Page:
The ingestion of thyme has been shown to produce antihypertensive activity, which makes it a great herbal choice for anyone suffering from high blood pressure symptoms.

Thyme also contains a variety of flavonoids, including apigenin, naringenin, luteolin and thymonin. These flavonoids increase the herb’s antioxidant capacity.

In summary, thyme is excellent at supporting the immune and respiratory systems as well as the digestive, nervous and other body systems. It’s a serious powerhouse when it comes to staying healthy and thriving in The Brasserie’s greenhouse!

SUPERFOOD SERIES: Carrot

Posted by on 6th November 2018

IMG 1004  SUPERFOOD SERIES: Carrot

Fact or fiction? Will eating carrots help you see in the dark?

Yes and no. Carrots contain vitamin A, or retinol, and this is required for your body to synthesise rhodopsin, which is the pigment in your eyes that operates in low-light conditions. If you have a vitamin A deficiency, you will develop nyctalopia or night blindness. Eating carrots would correct this and improve your night vision, but only to the point of an ordinary healthy person – it won’t ever let you see in complete darkness.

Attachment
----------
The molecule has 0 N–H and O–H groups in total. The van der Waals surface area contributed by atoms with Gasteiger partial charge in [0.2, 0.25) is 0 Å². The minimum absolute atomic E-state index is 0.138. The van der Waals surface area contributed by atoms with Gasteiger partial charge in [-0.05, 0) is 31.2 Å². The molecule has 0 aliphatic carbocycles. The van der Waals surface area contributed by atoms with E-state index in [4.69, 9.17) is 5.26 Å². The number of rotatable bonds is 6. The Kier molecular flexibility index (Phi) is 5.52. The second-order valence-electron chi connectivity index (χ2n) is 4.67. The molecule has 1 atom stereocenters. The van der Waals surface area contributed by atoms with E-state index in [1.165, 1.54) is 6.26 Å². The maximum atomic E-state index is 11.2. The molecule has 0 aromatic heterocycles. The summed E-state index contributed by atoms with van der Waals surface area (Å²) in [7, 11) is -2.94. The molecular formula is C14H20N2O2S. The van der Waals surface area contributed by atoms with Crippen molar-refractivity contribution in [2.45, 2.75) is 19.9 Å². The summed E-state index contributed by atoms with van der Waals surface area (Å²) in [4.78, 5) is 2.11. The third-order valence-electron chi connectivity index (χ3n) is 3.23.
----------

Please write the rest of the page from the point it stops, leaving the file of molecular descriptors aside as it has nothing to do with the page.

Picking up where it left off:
The idea that it might is due to a myth begun by the Air Ministry in World War II. To prevent the Germans finding out that Britain was using radar to intercept bombers on night raids, they issued press releases stating that British pilots were eating lots of carrots to give them exceptional night vision. This fooled the British public, as well as German High Command and an old wive’s tale was born.

Much of carrots’ nutritional value comes from the carotenoids they contain. Carotenoids act as powerful antioxidants, strengthening the body’s ability to repair cell damage. Studies suggest that they may reduce the risk of developing some types of cancer, tame the kind of inflammation in the body that can lead to disease, and boost the immune system.